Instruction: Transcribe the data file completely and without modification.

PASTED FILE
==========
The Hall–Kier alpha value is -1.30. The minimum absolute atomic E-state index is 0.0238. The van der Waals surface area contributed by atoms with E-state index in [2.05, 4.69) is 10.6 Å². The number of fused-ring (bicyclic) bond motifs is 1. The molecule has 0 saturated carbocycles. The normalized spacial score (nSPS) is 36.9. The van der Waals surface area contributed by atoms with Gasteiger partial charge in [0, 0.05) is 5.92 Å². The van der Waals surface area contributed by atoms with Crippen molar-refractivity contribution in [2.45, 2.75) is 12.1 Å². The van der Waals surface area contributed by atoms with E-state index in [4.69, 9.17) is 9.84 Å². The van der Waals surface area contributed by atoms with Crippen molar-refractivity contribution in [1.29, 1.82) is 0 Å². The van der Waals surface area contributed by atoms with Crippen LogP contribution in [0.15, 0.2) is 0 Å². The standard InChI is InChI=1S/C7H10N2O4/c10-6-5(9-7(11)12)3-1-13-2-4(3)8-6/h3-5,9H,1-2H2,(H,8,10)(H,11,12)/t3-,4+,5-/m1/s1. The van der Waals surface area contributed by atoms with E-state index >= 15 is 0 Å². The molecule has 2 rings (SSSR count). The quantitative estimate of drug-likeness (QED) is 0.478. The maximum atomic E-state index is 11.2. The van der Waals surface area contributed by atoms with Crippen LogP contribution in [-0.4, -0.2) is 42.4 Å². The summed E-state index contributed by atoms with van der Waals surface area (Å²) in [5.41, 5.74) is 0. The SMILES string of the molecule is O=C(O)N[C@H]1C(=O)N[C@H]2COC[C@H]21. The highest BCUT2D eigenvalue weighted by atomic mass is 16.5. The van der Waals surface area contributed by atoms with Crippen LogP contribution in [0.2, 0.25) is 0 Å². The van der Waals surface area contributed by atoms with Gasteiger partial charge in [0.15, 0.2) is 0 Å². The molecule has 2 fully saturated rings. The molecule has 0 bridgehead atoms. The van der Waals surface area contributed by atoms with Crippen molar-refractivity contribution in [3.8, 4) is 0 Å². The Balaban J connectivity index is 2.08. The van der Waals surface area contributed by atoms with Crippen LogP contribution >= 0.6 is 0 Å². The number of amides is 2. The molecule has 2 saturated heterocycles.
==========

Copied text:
The Hall–Kier alpha value is -1.30. The minimum absolute atomic E-state index is 0.0238. The van der Waals surface area contributed by atoms with E-state index in [2.05, 4.69) is 10.6 Å². The number of fused-ring (bicyclic) bond motifs is 1. The molecule has 0 saturated carbocycles. The normalized spacial score (nSPS) is 36.9. The van der Waals surface area contributed by atoms with Gasteiger partial charge in [0, 0.05) is 5.92 Å². The van der Waals surface area contributed by atoms with Crippen molar-refractivity contribution in [2.45, 2.75) is 12.1 Å². The van der Waals surface area contributed by atoms with E-state index in [4.69, 9.17) is 9.84 Å². The van der Waals surface area contributed by atoms with Crippen molar-refractivity contribution in [1.29, 1.82) is 0 Å². The van der Waals surface area contributed by atoms with Crippen LogP contribution in [0.15, 0.2) is 0 Å². The standard InChI is InChI=1S/C7H10N2O4/c10-6-5(9-7(11)12)3-1-13-2-4(3)8-6/h3-5,9H,1-2H2,(H,8,10)(H,11,12)/t3-,4+,5-/m1/s1. The van der Waals surface area contributed by atoms with E-state index >= 15 is 0 Å². The molecule has 2 rings (SSSR count). The quantitative estimate of drug-likeness (QED) is 0.478. The maximum atomic E-state index is 11.2. The van der Waals surface area contributed by atoms with Crippen LogP contribution in [-0.4, -0.2) is 42.4 Å². The summed E-state index contributed by atoms with van der Waals surface area (Å²) in [5.41, 5.74) is 0. The SMILES string of the molecule is O=C(O)N[C@H]1C(=O)N[C@H]2COC[C@H]21. The highest BCUT2D eigenvalue weighted by atomic mass is 16.5. The van der Waals surface area contributed by atoms with Crippen LogP contribution in [0.2, 0.25) is 0 Å². The van der Waals surface area contributed by atoms with Gasteiger partial charge in [0.15, 0.2) is 0 Å². The molecule has 2 fully saturated rings. The molecule has 0 bridgehead atoms. The van der Waals surface area contributed by atoms with Crippen molar-refractivity contribution in [3.8, 4) is 0 Å². The Balaban J connectivity index is 2.08. The van der Waals surface area contributed by atoms with Crippen LogP contribution >= 0.6 is 0 Å². The number of amides is 2. The molecule has 2 saturated heterocycles.